I begin by saying that this is my opinion. I believe a number of factors have driven the DOD policy of prohibiting troops in CONUS from carrying firearms on post/base. Historically, particularly since the civil war, congress passed the posse comitatus act to prohibit the land forces from enforcing civil law. Over time, a military member in CONUS under arms, particularly off post/base, was viewed as repugnant to the civil populace if not down right scary. More with dealing with individual 18-20 year old troops, the same reason that a range officer has these kids jump up and down to hear if one or more have any live ammo on board before leaving the controlled environment of the firing line, Post/Base and unit commanders are inclined to be very conservative relative weapons and live ammo moving about the area of operation/responsibility. They subscribe to the enema approach to management. That is, snuffy gets constipated, screws up to the level of having a memo named after him/her, and all “get the enema.”
Another reason is the historic arrogance of commanders who believe that no one would dare mount any kind of attack on their units in the U.S. It simply just can’t happen here.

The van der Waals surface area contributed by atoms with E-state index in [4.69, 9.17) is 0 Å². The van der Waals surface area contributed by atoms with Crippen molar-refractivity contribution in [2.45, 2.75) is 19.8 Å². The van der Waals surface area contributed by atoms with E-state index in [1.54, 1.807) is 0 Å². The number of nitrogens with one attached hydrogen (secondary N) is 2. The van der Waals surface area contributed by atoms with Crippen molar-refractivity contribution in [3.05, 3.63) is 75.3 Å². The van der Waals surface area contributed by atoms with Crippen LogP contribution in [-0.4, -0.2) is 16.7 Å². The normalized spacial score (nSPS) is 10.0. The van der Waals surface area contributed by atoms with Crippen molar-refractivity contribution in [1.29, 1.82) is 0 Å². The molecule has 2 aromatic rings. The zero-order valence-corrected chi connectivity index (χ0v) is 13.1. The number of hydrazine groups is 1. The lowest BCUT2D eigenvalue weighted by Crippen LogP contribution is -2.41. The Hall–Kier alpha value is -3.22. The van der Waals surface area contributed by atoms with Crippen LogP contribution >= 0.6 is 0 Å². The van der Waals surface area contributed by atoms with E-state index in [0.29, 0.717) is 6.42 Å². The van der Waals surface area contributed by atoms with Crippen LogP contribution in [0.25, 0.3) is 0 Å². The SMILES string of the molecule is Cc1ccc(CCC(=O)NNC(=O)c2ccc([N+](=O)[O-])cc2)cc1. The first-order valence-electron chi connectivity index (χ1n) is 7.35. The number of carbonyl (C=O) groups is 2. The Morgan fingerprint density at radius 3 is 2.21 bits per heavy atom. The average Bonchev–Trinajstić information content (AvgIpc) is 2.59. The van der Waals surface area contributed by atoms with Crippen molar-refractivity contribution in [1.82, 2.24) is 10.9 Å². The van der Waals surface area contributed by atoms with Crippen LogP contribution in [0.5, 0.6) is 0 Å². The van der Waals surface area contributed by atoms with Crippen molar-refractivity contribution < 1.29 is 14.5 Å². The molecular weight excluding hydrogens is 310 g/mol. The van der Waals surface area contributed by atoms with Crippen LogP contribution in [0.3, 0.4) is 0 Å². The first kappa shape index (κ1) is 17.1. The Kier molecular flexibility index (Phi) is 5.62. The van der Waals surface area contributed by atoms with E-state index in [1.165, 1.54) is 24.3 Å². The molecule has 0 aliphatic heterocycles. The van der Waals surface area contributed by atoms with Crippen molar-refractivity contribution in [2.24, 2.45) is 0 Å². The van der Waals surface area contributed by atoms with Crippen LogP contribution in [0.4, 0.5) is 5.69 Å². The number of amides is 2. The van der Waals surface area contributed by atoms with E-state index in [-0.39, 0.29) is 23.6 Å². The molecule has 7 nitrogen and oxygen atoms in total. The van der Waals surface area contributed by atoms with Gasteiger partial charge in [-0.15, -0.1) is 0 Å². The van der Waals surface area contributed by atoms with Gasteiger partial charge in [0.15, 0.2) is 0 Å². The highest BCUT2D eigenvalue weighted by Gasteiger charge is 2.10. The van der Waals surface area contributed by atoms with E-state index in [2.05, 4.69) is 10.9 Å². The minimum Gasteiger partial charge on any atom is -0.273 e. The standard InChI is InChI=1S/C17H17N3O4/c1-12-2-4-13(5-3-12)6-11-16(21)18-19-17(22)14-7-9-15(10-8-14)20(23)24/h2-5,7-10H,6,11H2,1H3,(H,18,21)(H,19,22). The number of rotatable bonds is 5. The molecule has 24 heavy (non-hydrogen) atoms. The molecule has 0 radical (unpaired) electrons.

Things have changed. Police officers challenged openly in the street. Bad guys routinely carrying firearms. Look at Jersey City this week.
With the increase in availability of concealed weapons permits for the civilian populace in many states, the idea of permitting service members to carry personal weapons on post/base has been floated at least at the local level. Getting service wide or DOD wide consensus on implementing such a policy is not an easy task. General Officers who may have CID/AFOSI/NCIS/CGIS/Marine Corps CID armed personal protection, many times forget whence they came. The idea of CYA is very much alive at the atmospheric levels of the upper levels of management. Back to the enema approach. They sometimes think in the worst terms. Lance Corporal Bubba got drunk in quarters, pulled out his/her personal Beretta 92F, started seeing giant spiders, and went to work. The commander’s answer is don’t let Bubba or his ilk have the weapon on base.
As a now admitted scofflaw, I was assigned to the 2nd AD G-2 staff at Ft. Hood circa '73-'75. I used to pair up with an NCO from the Division Provost Marshal to conduct penetration inspections on post on weekends in civilian clothes. We would BS our way past unit CQ’s and unit motor pool guards, who by the way were armed with ax handles after too many unloaded M-16’s had been taken by force or intimidation! During those inspections I carried a personal Walther PPK/S. No, I did not ask permission. One does not ask a question to which he/she knows the answer and then go against it. One simply asks forgiveness should something untoward happen. Not an endorsement, simply the way it was.
At any rate, these many years later, I support a change to policy to permit members to carry personal weapons in garrison. I could live with a compromise like granting permission to officers, warrants, and NCO’s. At least there would be a sizeable contingent of personnel with the ability to respond to a hostile threat. That’s my 2 cents. And so it goes…